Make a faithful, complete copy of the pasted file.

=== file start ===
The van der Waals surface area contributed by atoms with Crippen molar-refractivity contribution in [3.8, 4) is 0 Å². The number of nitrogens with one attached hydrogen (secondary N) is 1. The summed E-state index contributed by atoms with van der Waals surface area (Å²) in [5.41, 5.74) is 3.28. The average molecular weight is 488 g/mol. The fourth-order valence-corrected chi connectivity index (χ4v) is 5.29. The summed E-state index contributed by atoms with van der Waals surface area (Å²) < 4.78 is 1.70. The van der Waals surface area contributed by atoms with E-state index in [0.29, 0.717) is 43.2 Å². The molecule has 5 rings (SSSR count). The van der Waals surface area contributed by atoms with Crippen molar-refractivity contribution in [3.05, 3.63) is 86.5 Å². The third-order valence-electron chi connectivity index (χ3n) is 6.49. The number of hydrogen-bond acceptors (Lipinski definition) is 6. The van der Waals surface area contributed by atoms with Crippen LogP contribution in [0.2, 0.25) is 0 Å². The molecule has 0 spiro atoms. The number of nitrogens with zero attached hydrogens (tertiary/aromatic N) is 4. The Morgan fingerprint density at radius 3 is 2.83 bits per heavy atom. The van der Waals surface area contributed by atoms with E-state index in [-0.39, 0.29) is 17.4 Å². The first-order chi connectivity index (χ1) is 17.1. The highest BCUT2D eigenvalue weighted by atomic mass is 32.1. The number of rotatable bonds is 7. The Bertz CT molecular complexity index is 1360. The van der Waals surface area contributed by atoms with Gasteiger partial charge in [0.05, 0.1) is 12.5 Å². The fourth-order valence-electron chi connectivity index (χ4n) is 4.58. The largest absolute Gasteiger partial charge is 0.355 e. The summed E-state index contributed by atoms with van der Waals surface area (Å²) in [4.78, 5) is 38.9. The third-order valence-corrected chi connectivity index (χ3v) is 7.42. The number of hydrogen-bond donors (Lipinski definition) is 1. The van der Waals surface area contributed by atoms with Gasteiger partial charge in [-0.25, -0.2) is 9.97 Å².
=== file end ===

The van der Waals surface area contributed by atoms with Crippen molar-refractivity contribution in [3.8, 4) is 0 Å². The number of nitrogens with one attached hydrogen (secondary N) is 1. The summed E-state index contributed by atoms with van der Waals surface area (Å²) in [5.41, 5.74) is 3.28. The average molecular weight is 488 g/mol. The fourth-order valence-corrected chi connectivity index (χ4v) is 5.29. The summed E-state index contributed by atoms with van der Waals surface area (Å²) < 4.78 is 1.70. The van der Waals surface area contributed by atoms with E-state index in [0.29, 0.717) is 43.2 Å². The molecule has 5 rings (SSSR count). The van der Waals surface area contributed by atoms with Crippen molar-refractivity contribution in [3.05, 3.63) is 86.5 Å². The third-order valence-electron chi connectivity index (χ3n) is 6.49. The number of hydrogen-bond acceptors (Lipinski definition) is 6. The van der Waals surface area contributed by atoms with Crippen LogP contribution in [0.2, 0.25) is 0 Å². The molecule has 0 spiro atoms. The number of nitrogens with zero attached hydrogens (tertiary/aromatic N) is 4. The Morgan fingerprint density at radius 3 is 2.83 bits per heavy atom. The van der Waals surface area contributed by atoms with E-state index in [-0.39, 0.29) is 17.4 Å². The first-order chi connectivity index (χ1) is 17.1. The highest BCUT2D eigenvalue weighted by atomic mass is 32.1. The number of rotatable bonds is 7. The Bertz CT molecular complexity index is 1360. The van der Waals surface area contributed by atoms with Gasteiger partial charge in [0.05, 0.1) is 12.5 Å². The fourth-order valence-electron chi connectivity index (χ4n) is 4.58. The largest absolute Gasteiger partial charge is 0.355 e. The summed E-state index contributed by atoms with van der Waals surface area (Å²) in [4.78, 5) is 38.9. The third-order valence-corrected chi connectivity index (χ3v) is 7.42. The number of hydrogen-bond donors (Lipinski definition) is 1. The van der Waals surface area contributed by atoms with Gasteiger partial charge in [-0.25, -0.2) is 9.97 Å².